Delhi building collapse toll rises to 66

At least 80 people were also injured when the 15-year-old building came crashing.

New Delhi: The four-storey building
collapse in East Delhi has claimed 66 lives and left 130
injured in one of the worst such disasters in the capital, as
massive rescue operations were Tuesday on to pull out those
trapped under the debris.

"66 people have died and about 130 are injured and
admitted to various hospitals of the capital with a major
chunk being at the LNJP," Delhi Health Minister Kiran Walia

41 bodies have been taken to Lok Nayak Jai Prakash
Narayan Hospital (LNJP), 16 to Lal Bahadur Shastri Hospital,
six to Hedgewar Hospital and three to Guru Teg Bahadur

Over 60 families, mostly labourers from West Bengal,
were living in the cramped quarters of the 15-year-old
building, where an illegal fifth floor was under construction.
The entire structure came crashing down around 8.15 PM
yesterday at Lalita Park in Laxmi Nagar.

Police and fire officials said at least 10 people are
still are trapped under the debris.

The Delhi Government announced an ex-gratia of Rs two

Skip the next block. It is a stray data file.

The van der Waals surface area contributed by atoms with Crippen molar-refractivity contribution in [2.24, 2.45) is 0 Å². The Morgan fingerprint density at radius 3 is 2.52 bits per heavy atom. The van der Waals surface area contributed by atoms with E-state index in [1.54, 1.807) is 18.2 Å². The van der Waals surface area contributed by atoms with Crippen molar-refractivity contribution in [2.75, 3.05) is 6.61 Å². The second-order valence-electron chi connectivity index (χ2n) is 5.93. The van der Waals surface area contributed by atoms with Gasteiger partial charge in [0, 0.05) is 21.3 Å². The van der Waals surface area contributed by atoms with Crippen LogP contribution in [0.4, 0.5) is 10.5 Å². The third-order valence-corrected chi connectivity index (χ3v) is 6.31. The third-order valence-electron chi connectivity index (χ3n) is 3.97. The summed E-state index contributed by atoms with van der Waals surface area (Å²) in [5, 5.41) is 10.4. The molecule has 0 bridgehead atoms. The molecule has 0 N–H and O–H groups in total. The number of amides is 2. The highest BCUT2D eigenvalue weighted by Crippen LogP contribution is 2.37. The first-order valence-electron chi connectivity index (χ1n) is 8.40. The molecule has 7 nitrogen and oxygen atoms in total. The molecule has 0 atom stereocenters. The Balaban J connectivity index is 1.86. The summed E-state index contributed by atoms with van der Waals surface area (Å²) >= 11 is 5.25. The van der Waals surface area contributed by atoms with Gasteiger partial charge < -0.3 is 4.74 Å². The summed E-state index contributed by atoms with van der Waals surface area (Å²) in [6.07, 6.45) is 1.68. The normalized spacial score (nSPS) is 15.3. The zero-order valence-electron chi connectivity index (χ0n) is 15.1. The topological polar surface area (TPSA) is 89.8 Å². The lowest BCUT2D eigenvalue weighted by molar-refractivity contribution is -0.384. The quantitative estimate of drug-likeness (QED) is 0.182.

lakh each to the families of those killed and Rs one lakh to
the injured.

Chief Minister Sheila Dikshit and Lieutenant Governor
Tejindra Khanna, who visited the site of the building
collapse in Lakshmi Nagar, said strict action would be taken
against those found guilty in the incident.

A magisterial inquiry has already been ordered into
the incident.

Police have registered a case of culpable homicide not
amounting to murder against the building owner Amrit Singh,
who is absconding. A senior police official said the case has
been registered against under section 304 of Indian Penal

Urban Development Minister A K Walia said authorities
are looking into how the building was allowed to come up and
prima facie it seems that proximity to the river Yamuna and
water-logging were the reasons behind the collapse.

The building had been rented out to migrant labourers
and some factories and workshops were being illegally run
from there.

The building is suspected to have weakened due to the
heavy rains during monsoon when Yamuna river flooded the
area. The basement of the building was waterlogged for the
last two months, nearby residents said.

Rescue workers from National Disaster Response Force
(NDRF), fire department, police, civil defence and locals had
worked overnight to remove tons of concrete from the spot and
find trapped people.

A 250-member disaster management team has been
deployed to help in rescue effort.

Walia said permission for construction and other
clearances for the building were the responsibility of the
Municipal Corporation of Delhi and the Delhi Development
Authority. "Multiplicity of authority is a big problem for
Delhi," he said.


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